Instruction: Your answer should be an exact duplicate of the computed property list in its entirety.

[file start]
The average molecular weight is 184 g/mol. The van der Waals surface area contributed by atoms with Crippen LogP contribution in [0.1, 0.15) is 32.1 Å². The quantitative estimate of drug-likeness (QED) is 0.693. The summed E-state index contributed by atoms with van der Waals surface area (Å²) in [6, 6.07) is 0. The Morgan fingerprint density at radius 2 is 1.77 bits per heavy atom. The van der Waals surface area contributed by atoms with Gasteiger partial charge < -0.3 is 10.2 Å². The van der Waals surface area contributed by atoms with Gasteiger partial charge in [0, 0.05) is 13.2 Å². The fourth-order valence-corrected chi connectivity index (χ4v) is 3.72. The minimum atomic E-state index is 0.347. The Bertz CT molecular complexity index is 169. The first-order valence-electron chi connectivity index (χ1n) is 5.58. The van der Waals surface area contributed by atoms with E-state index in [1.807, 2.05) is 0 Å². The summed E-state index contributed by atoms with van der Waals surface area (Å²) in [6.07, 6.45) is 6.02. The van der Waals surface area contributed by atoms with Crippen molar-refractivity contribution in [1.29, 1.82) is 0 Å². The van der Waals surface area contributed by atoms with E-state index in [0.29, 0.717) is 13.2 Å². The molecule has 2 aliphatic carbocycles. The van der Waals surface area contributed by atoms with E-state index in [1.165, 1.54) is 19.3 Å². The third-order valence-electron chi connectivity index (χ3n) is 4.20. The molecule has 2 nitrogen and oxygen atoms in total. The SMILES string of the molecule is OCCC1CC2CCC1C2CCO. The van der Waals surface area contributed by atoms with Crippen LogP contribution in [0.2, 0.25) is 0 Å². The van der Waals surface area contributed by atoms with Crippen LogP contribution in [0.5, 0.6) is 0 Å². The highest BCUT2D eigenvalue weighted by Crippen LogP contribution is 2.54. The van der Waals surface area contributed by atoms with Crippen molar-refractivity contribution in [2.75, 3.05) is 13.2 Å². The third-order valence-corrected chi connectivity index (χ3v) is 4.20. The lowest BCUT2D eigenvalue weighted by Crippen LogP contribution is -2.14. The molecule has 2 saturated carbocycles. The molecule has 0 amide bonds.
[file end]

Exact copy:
The average molecular weight is 184 g/mol. The van der Waals surface area contributed by atoms with Crippen LogP contribution in [0.1, 0.15) is 32.1 Å². The quantitative estimate of drug-likeness (QED) is 0.693. The summed E-state index contributed by atoms with van der Waals surface area (Å²) in [6, 6.07) is 0. The Morgan fingerprint density at radius 2 is 1.77 bits per heavy atom. The van der Waals surface area contributed by atoms with Gasteiger partial charge < -0.3 is 10.2 Å². The van der Waals surface area contributed by atoms with Gasteiger partial charge in [0, 0.05) is 13.2 Å². The fourth-order valence-corrected chi connectivity index (χ4v) is 3.72. The minimum atomic E-state index is 0.347. The Bertz CT molecular complexity index is 169. The first-order valence-electron chi connectivity index (χ1n) is 5.58. The van der Waals surface area contributed by atoms with E-state index in [1.807, 2.05) is 0 Å². The summed E-state index contributed by atoms with van der Waals surface area (Å²) in [6.07, 6.45) is 6.02. The van der Waals surface area contributed by atoms with Crippen molar-refractivity contribution in [1.29, 1.82) is 0 Å². The van der Waals surface area contributed by atoms with E-state index in [0.29, 0.717) is 13.2 Å². The molecule has 2 aliphatic carbocycles. The van der Waals surface area contributed by atoms with E-state index in [1.165, 1.54) is 19.3 Å². The third-order valence-electron chi connectivity index (χ3n) is 4.20. The molecule has 2 nitrogen and oxygen atoms in total. The SMILES string of the molecule is OCCC1CC2CCC1C2CCO. The van der Waals surface area contributed by atoms with Crippen LogP contribution in [0.2, 0.25) is 0 Å². The van der Waals surface area contributed by atoms with Crippen LogP contribution in [0.5, 0.6) is 0 Å². The highest BCUT2D eigenvalue weighted by Crippen LogP contribution is 2.54. The van der Waals surface area contributed by atoms with Crippen molar-refractivity contribution in [2.75, 3.05) is 13.2 Å². The third-order valence-corrected chi connectivity index (χ3v) is 4.20. The lowest BCUT2D eigenvalue weighted by Crippen LogP contribution is -2.14. The molecule has 2 saturated carbocycles. The molecule has 0 amide bonds.